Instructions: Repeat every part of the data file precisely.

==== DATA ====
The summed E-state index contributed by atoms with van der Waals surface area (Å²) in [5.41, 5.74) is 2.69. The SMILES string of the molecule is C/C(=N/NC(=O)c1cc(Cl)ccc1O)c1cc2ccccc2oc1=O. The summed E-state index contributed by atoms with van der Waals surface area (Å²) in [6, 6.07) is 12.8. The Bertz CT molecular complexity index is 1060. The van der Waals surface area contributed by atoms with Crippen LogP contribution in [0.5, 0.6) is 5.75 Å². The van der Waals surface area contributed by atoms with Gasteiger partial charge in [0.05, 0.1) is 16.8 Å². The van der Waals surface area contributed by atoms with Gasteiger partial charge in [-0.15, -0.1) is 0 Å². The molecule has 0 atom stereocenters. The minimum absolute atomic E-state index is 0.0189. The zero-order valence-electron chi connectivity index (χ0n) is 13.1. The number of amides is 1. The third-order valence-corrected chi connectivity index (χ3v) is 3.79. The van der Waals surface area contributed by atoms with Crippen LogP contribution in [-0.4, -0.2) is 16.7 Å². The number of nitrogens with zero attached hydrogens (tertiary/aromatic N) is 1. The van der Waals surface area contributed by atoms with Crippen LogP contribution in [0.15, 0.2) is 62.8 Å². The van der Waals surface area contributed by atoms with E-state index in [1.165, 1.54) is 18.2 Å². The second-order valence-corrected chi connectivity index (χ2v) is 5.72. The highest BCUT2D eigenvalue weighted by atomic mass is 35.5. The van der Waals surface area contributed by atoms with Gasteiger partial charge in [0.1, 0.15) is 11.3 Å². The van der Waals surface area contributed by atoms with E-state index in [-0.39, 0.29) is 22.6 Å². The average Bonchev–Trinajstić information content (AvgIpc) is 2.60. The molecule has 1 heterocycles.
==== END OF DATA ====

The summed E-state index contributed by atoms with van der Waals surface area (Å²) in [5.41, 5.74) is 2.69. The SMILES string of the molecule is C/C(=N/NC(=O)c1cc(Cl)ccc1O)c1cc2ccccc2oc1=O. The summed E-state index contributed by atoms with van der Waals surface area (Å²) in [6, 6.07) is 12.8. The Bertz CT molecular complexity index is 1060. The van der Waals surface area contributed by atoms with Crippen LogP contribution in [0.5, 0.6) is 5.75 Å². The van der Waals surface area contributed by atoms with Gasteiger partial charge in [0.05, 0.1) is 16.8 Å². The van der Waals surface area contributed by atoms with Gasteiger partial charge in [-0.15, -0.1) is 0 Å². The molecule has 0 atom stereocenters. The minimum absolute atomic E-state index is 0.0189. The zero-order valence-electron chi connectivity index (χ0n) is 13.1. The number of amides is 1. The third-order valence-corrected chi connectivity index (χ3v) is 3.79. The van der Waals surface area contributed by atoms with Crippen LogP contribution in [-0.4, -0.2) is 16.7 Å². The number of nitrogens with zero attached hydrogens (tertiary/aromatic N) is 1. The van der Waals surface area contributed by atoms with Crippen LogP contribution in [0.15, 0.2) is 62.8 Å². The van der Waals surface area contributed by atoms with E-state index in [1.165, 1.54) is 18.2 Å². The second-order valence-corrected chi connectivity index (χ2v) is 5.72. The highest BCUT2D eigenvalue weighted by atomic mass is 35.5. The van der Waals surface area contributed by atoms with Gasteiger partial charge in [0.1, 0.15) is 11.3 Å². The van der Waals surface area contributed by atoms with E-state index in [-0.39, 0.29) is 22.6 Å². The average Bonchev–Trinajstić information content (AvgIpc) is 2.60. The molecule has 1 heterocycles.